Every iteration of Burnout so far has had it's flaws, but the amount of surrounding good stuff has always been sufficiently high to make each title playable. And when you first sit down with Burnout Revenge, everything seems to be in place; over the top presentation, fast cars, annoying music and of course, the speed. But after just a couple of races, the fun just isn't there anymore, instead it feels vapid, clinical even. They've made a checklist of requirements, particular things they need to hit to create a proper sequel, and they've simply ticked them off one by one. The resulting game feels like it's been created to fill a commercial requirement rather than the developers having any love for the project.
I started playing these games with Burnout 2, which I enjoyed a lot, but Burnout 3 has been my favourite of the series. The increased attention on takedowns, the online play, and the sheer sense of insanity as you flew through some of the tracks made the game an experience to play. But amazingly, even with the requisite increase in graphical splendour that Burnout Revenge brings to the table, that sense of incredible momentum doesn't seem to be there anymore. There's no doubt it's still fast, but there's something that makes it feel slower. Maybe it's that the game now relies on you having an almost constant stream of boost to complete some of the time challenges, so you get used to the turbo moments more easily.
The one thing I've always found incredibly dull about the Burnout games was the crash mode, which I believe puts me in the minority among other players. I never quite saw the point, finding them much more about pure luck than any sense of skill. There was never any achievement in making things crash into each other, especially since most of the resulting carnage seemed to happen indepedent of you being anywhere near. None of the factors that made crash mode so dull in previous games has been fixed here, but rather than let me ignore it like before, it's now been included in the World Tour mode that the single player mode has you progress through. Each of these crash modes now starts with a golf swingometer, causing your car to explode if you get it wrong, or giving you a boost start when you get it right. There's nothing wrong with the idea of a boost start based on some skill requirement (it's about the most skillful part of the crash mode), but making my car blow up so that I have to restart the section again is nothing short of tedious. In the next game I'd like to see a proper golf mode, with the car on a platform getting hit by a giant mechanical golf club.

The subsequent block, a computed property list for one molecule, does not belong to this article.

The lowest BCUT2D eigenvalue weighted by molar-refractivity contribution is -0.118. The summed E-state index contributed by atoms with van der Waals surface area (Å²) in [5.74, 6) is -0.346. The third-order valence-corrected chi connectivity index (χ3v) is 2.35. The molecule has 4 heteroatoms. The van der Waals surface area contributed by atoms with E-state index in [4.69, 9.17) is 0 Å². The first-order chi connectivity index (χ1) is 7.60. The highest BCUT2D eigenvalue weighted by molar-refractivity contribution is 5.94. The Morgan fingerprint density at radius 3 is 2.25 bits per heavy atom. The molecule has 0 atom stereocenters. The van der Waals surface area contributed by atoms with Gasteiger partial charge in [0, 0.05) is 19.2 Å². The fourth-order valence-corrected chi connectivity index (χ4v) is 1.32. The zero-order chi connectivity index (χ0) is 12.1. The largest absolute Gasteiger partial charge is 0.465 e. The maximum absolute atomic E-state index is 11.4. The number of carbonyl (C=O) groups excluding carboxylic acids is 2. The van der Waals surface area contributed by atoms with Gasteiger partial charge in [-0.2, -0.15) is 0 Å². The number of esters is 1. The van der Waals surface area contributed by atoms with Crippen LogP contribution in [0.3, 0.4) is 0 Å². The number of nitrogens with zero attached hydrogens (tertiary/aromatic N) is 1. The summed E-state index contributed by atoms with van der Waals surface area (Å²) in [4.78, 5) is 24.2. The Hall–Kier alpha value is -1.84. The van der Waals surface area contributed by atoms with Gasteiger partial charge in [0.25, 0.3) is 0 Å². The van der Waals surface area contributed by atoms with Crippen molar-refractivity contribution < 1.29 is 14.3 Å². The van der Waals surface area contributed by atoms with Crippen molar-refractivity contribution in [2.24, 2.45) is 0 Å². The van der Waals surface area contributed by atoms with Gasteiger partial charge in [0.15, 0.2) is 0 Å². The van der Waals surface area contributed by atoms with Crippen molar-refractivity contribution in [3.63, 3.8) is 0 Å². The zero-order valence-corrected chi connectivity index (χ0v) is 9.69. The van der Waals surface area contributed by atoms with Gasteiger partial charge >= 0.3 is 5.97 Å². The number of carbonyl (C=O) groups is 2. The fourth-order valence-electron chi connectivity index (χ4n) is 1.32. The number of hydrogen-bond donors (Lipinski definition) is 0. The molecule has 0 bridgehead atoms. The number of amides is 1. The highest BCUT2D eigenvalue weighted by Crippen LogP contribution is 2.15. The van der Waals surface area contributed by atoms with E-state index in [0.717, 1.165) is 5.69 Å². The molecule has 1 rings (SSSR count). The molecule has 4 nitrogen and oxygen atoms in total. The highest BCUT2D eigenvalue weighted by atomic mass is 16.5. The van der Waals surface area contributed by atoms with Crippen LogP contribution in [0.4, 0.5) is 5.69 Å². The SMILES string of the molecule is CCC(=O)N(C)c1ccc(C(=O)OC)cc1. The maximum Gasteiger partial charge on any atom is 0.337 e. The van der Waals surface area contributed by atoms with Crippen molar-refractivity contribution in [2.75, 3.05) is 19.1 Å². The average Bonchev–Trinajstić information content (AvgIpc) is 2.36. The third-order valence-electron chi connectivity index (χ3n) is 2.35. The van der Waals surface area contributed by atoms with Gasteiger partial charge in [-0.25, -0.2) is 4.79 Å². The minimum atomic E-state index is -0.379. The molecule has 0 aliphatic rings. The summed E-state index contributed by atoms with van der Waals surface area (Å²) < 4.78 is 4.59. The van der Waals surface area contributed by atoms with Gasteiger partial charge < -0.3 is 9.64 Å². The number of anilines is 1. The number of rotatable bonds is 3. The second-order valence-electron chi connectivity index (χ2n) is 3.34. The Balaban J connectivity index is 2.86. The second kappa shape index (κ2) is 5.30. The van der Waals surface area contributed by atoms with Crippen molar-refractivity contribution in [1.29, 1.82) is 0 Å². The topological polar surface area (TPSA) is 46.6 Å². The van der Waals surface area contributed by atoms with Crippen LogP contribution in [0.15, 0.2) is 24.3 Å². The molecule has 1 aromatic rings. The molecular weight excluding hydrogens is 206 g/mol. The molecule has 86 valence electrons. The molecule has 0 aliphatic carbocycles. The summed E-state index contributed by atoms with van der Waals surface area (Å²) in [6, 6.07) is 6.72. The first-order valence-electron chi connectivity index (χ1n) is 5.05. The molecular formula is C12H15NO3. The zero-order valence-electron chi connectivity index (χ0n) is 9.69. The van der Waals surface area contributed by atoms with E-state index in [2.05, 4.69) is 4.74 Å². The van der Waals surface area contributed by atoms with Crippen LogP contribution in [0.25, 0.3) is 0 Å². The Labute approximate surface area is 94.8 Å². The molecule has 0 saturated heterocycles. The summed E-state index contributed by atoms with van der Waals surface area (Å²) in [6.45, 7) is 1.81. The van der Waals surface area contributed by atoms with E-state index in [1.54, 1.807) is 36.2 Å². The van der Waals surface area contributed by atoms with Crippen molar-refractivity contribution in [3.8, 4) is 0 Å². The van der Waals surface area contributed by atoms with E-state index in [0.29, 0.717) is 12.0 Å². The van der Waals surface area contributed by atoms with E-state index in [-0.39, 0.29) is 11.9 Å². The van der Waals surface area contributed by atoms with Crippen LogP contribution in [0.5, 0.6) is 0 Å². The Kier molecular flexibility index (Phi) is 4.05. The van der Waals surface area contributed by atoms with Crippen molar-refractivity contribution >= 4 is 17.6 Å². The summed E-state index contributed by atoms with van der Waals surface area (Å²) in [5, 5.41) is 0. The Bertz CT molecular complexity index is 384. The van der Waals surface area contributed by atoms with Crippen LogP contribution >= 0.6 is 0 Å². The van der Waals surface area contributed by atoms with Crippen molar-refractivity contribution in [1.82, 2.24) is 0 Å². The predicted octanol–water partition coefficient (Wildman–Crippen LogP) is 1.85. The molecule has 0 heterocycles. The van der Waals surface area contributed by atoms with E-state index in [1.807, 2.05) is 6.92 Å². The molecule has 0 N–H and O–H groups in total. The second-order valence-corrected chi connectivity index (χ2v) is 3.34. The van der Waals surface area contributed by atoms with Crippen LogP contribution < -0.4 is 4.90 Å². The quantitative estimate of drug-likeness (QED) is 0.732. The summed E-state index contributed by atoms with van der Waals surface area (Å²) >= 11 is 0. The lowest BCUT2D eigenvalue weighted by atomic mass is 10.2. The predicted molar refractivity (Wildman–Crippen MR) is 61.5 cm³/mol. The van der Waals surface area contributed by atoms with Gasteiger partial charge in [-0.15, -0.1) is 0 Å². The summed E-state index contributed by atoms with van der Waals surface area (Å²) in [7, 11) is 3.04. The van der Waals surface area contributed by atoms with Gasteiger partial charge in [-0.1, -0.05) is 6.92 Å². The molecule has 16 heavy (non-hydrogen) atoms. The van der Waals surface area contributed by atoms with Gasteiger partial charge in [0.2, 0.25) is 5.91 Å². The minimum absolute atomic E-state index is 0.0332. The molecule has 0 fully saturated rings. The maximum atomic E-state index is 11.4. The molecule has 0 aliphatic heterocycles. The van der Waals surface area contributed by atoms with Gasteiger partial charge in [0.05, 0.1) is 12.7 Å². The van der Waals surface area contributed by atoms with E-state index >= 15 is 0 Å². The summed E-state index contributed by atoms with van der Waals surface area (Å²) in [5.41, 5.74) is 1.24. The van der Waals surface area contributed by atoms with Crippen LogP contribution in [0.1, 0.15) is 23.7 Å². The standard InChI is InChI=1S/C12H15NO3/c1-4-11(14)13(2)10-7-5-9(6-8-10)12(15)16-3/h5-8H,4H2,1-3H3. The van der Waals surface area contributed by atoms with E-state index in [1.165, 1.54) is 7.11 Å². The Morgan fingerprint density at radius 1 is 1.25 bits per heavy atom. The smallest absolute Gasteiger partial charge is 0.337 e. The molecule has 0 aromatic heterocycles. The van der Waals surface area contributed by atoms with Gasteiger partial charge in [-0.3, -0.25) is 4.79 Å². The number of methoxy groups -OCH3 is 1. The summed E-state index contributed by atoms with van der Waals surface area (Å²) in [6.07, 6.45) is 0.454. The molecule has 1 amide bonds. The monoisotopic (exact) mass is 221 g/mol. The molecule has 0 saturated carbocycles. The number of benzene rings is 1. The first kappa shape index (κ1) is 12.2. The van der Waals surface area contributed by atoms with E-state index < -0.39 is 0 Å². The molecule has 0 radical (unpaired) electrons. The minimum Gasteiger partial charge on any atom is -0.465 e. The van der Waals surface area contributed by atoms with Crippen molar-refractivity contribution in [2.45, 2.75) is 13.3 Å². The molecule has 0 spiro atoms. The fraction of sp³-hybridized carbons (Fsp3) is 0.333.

The tracks are now heavily bias towards cities, with an almost never ending supply of right angled turns. New this time are alternative routes and more vertical based tracks, so that sometimes you can hit a ramp and fly over the opposition. The alternate routes are indicated by flashing blue lights on either side of their entrance, but the game doesn't see fit to switch these off in race types where the shortcut is unavailable, so one time I found myself up an alley faced with a red cross covered wall. But the biggest problem with the track design is that you never feel like you're going to be able to learn them properly, appearing more like static backdrops in a game of holding down two buttons on a joypad. The joy of games like Sega Rally 2 or Rallisport Challenge, where you master particular tracks, shaving precious seconds off your best lap time in subsequent runs is not something you're likely to be doing here. Braking points are not something that matters here, nor is remembering the correct places to boost, you'll be doing that constantly anyway.
Like a house of cards, it's not long before the rest of Burnout Revenge comes tumbling down once you realise the problems. It's absolutely filled with bad design decisions, many of which have been in previous releases, but which are no longer forgivable. The aforementioned World Tour mode is still lacking any obvious sense of progression, with far too many sub-menus and lists instead of a simple linear progression graph of what I've completed and what I haven't, although it is a slight improvement on Legends' world map. The number of screens before and after each race is still too many, with the pointless awards (pointless because most of them are based on luck, rather than skill), trophies, 3D renderings of new cars (they all feel the same but faster anyway) and rankings just getting in the way of the next challenge. The game also still takes great pride in telling me that it's auto-saving, instead of just doing it behind the scenes, as if it's important to me.
Thankfully the DJ from the previous game is gone, but the music is still of the same sub-par quality as before. It takes the time to tell you before the start of each tune what it is you're listening to, but then changes it again as you move between front-end and race. This means that a lot of the time you only ever hear the first ten or fifteen seconds of a song before it's onto the next one, so even if there are any good songs in there, you probably won't get the chance to hear them. On the other hand, the sound effects are nice enough, with some great whoosing noises as you pass underneath bridges and walkways.
It's disappointing that a game I was looking forward to turns out to be so unexciting, and it's also surprising considering the PSP release is still a lot of fun. But what we're faced with here is a racing game whose soul has been removed, instead trying too hard to be cool, to hard to be mainstream. It's the Jessica Simpson of videogames, pretty to look at, worth banging at for a couple of hours, but completely void of any substance.